In retrospect, the collapse of the shah of Iran in 1979 and the rise of a radical Islamic regime in his place have to be classed among the great strategic disasters of American foreign policy in the latter half of the 20th century.
Was this debacle inevitable, or could the U.S., under President Jimmy Carter, have taken effective action to prop up our ally?
Zbigniew Brzezinski was national security adviser to Carter at the time and about all this he wrote something quite wise in his memoirs:
I felt strongly that successful revolutions were historical rarities, that they were inevitable only after they happened, and that an established leadership, by demonstrating both will and reason, could disarm the opposition through a timely combination of repression and concession.
But, of course, despite the efforts of Brzezinski and others serving Carter, the shah did not succeed in disarming the opposition, either via repression or concession. In the end, the Persian king of kings was toppled by an Islamic revolution, and after this happened, it too became “inevitable” when we look back at it.
Could the U.S. have kept our ally in power by some means? History cannot be rewound to answer that question (except perhaps via Hillary Clinton’s favorite television show, The Time Tunnel). But what can be demonstrated to an absolute certainty is that decision-making in the U.S. government in that period was catastrophically disordered. Read More
For Israel’s foreign minister, Tzipi Livni, it was a moment of truth: would she call for Prime Minister Ehud Olmert’s resignation following the devastating Winograd report on the 2006 war in Lebanon? If he refused, would she herself resign?
From the public’s point of view, her duty seemed clear. Even before the report’s release, Olmert’s approval ratings had hit rock bottom. And the report more than confirmed the conventional wisdom: his government had launched a war without having any idea how to fight it or how to end it.
The public expected Livni to start the political process that would bring down the government. Instead, she chose a half-measure: calling on Olmert to resign while staying in his government in order to help him implement the report’s recommendations. Though polls today indicate that the Israeli public is split down the middle on whether she should have resigned, her fence-straddling position is ultimately untenable. If Olmert should resign, as Livni’s statement suggests, how can he be fit to implement the changes outlined in the report?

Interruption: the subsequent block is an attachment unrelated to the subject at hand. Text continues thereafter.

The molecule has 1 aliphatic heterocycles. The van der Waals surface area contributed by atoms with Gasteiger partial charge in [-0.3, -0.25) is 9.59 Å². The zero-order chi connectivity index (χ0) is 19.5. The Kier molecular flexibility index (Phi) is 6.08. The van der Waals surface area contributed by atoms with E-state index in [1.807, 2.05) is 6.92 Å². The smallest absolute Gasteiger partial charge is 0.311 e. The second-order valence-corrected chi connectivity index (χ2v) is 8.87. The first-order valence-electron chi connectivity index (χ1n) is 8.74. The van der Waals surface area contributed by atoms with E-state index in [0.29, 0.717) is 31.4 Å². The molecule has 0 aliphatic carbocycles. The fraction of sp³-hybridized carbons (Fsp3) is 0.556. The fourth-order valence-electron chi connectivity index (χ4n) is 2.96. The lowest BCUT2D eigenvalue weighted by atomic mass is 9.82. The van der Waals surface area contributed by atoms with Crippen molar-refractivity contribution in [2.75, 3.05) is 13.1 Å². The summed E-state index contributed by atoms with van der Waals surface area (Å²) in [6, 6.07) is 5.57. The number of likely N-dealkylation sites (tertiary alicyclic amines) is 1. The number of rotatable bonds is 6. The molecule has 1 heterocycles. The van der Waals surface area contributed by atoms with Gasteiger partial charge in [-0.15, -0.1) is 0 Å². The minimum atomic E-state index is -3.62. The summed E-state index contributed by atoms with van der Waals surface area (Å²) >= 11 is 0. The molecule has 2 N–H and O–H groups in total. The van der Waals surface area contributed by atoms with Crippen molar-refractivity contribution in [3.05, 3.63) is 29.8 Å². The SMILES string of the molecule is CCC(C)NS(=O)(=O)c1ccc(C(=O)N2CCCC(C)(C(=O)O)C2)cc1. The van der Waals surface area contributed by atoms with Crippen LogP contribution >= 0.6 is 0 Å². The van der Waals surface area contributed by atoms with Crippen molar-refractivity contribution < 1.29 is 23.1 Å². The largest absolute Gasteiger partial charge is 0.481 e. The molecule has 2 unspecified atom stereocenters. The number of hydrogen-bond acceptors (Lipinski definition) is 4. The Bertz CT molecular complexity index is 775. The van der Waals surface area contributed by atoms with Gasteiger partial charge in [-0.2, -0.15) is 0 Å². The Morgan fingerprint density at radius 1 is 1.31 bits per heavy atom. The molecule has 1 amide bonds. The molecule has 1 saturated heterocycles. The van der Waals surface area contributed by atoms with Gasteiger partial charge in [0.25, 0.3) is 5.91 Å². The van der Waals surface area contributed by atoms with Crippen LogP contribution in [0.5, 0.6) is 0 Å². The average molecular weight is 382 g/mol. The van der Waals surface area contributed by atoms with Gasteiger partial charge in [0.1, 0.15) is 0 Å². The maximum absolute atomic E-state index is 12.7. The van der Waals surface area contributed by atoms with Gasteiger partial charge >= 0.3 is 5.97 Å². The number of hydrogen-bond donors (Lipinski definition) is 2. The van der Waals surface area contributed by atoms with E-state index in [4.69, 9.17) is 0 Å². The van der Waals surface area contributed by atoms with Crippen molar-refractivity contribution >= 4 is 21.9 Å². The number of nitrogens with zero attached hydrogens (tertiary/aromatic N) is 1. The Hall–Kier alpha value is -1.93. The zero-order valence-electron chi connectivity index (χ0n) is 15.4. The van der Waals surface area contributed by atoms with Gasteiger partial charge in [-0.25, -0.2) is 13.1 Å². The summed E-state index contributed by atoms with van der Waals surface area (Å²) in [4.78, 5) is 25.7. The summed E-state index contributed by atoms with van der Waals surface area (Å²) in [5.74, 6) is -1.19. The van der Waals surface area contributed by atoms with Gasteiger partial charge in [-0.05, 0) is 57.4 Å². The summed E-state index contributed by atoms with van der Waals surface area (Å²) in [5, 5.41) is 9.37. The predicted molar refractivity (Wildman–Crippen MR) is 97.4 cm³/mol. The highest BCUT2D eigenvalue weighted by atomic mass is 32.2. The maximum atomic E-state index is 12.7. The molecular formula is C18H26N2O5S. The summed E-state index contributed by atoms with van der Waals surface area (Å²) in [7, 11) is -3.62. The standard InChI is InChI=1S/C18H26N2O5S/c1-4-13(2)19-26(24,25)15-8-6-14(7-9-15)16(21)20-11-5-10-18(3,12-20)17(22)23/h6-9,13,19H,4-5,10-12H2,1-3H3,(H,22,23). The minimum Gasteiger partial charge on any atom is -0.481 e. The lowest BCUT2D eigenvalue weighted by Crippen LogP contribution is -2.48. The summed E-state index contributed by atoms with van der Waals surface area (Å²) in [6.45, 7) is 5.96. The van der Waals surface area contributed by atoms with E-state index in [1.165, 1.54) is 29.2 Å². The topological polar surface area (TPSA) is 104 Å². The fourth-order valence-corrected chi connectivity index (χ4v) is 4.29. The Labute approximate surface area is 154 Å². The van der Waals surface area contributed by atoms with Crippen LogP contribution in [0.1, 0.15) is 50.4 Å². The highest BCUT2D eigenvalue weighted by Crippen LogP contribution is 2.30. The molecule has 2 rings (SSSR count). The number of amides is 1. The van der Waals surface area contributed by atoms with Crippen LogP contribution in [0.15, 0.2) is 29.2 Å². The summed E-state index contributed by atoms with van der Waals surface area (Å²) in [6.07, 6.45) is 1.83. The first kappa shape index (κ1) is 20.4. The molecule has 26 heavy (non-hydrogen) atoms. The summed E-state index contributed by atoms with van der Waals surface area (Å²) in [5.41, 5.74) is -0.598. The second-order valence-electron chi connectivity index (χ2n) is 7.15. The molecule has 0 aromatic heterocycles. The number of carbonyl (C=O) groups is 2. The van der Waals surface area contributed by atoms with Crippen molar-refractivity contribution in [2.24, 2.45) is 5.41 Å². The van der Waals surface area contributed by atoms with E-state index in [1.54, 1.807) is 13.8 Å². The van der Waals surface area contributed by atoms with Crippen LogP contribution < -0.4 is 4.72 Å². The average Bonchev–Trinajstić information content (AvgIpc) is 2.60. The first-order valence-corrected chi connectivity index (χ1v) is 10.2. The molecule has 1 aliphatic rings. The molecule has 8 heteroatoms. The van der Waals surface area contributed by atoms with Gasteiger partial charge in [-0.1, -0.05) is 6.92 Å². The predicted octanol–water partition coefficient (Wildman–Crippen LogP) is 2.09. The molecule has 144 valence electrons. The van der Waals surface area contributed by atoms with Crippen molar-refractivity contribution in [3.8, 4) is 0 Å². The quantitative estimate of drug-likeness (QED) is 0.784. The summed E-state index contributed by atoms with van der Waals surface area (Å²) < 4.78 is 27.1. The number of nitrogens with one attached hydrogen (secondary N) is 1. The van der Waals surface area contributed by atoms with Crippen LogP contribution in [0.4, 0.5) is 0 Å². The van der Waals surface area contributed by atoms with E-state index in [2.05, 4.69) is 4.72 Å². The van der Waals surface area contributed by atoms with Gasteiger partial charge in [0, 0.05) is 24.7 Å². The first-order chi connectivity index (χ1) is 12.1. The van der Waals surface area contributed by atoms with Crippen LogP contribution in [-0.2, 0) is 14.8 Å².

On Tuesday, referring to North Korea’s failure to live up to its pledge to shut down and seal the nuclear reactor in Yongbyon by April 14, Condoleezza Rice remarked that “we don’t have endless patience.” North Korea made its promise to shut down the reactor in February at six-party disarmament talks as a part of a two-step plan to dismantle its nuclear-weapons program. The talks were sponsored by Kim Jong Il’s only ally, China, which pressured the United States to accept the deal.
Secretary Rice was repeating comments made last Friday by President Bush, who declared that “Our patience is not unlimited” as he stood next to Japanese Prime Minister Shinzo Abe at Camp David. (To their credit, Abe and his predecessor, Junichiro Koizumi, have been pushing the United States to adopt a stiffer policy toward Kim Jong Il.)
These latest statements add to the collection of similar warnings that Kim has collected over the past two weeks. “Our patience is not infinite,” Reuters reported a senior U.S. official as saying on April 14. On that day the State Department’s Christopher Hill, the chief American negotiator at the talks, said, “We are not indifferent to missing a deadline.”
Maybe the Bush administration is not indifferent, but it has been very tolerant. The same unidentified American official said that Washington was willing to give Pyongyang “a few more days.” In fact, the U.S. has given the North Koreans a few more weeks.